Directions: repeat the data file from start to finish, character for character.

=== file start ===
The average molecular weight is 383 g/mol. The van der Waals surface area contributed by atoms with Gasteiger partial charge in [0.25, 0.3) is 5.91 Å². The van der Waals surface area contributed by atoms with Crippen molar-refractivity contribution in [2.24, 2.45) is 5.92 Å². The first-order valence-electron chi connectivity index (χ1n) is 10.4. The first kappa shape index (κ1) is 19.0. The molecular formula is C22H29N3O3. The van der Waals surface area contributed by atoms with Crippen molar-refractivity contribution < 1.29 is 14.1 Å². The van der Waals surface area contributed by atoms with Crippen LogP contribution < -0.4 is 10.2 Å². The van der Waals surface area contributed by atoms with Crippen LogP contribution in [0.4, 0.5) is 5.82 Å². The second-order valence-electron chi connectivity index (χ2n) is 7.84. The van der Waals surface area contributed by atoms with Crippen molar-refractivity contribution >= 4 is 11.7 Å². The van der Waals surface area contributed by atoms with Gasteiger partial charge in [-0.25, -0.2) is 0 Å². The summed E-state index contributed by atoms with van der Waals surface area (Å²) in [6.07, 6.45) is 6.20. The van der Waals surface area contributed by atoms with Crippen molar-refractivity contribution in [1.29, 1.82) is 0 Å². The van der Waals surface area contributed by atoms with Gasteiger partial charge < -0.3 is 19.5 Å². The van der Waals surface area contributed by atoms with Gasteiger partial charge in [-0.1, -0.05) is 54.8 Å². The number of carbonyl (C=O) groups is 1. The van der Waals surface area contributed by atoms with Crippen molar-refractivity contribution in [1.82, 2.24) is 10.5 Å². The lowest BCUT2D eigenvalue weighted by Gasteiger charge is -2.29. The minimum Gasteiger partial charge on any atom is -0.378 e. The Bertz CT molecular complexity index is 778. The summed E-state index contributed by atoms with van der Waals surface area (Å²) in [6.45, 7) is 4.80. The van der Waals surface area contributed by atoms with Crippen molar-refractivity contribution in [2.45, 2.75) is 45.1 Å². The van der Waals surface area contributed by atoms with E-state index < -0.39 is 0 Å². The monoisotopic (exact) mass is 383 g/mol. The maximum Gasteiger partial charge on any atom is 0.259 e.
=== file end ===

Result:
The average molecular weight is 383 g/mol. The van der Waals surface area contributed by atoms with Gasteiger partial charge in [0.25, 0.3) is 5.91 Å². The van der Waals surface area contributed by atoms with Crippen molar-refractivity contribution in [2.24, 2.45) is 5.92 Å². The first-order valence-electron chi connectivity index (χ1n) is 10.4. The first kappa shape index (κ1) is 19.0. The molecular formula is C22H29N3O3. The van der Waals surface area contributed by atoms with Crippen molar-refractivity contribution < 1.29 is 14.1 Å². The van der Waals surface area contributed by atoms with Crippen LogP contribution < -0.4 is 10.2 Å². The van der Waals surface area contributed by atoms with Crippen LogP contribution in [0.4, 0.5) is 5.82 Å². The second-order valence-electron chi connectivity index (χ2n) is 7.84. The van der Waals surface area contributed by atoms with Crippen molar-refractivity contribution >= 4 is 11.7 Å². The van der Waals surface area contributed by atoms with Gasteiger partial charge in [-0.25, -0.2) is 0 Å². The summed E-state index contributed by atoms with van der Waals surface area (Å²) in [6.07, 6.45) is 6.20. The van der Waals surface area contributed by atoms with Crippen molar-refractivity contribution in [1.29, 1.82) is 0 Å². The van der Waals surface area contributed by atoms with Gasteiger partial charge < -0.3 is 19.5 Å². The van der Waals surface area contributed by atoms with Gasteiger partial charge in [-0.1, -0.05) is 54.8 Å². The number of carbonyl (C=O) groups is 1. The van der Waals surface area contributed by atoms with Crippen molar-refractivity contribution in [1.82, 2.24) is 10.5 Å². The lowest BCUT2D eigenvalue weighted by Gasteiger charge is -2.29. The minimum Gasteiger partial charge on any atom is -0.378 e. The Bertz CT molecular complexity index is 778. The summed E-state index contributed by atoms with van der Waals surface area (Å²) in [6.45, 7) is 4.80. The van der Waals surface area contributed by atoms with Crippen molar-refractivity contribution in [2.45, 2.75) is 45.1 Å². The van der Waals surface area contributed by atoms with E-state index < -0.39 is 0 Å². The monoisotopic (exact) mass is 383 g/mol. The maximum Gasteiger partial charge on any atom is 0.259 e.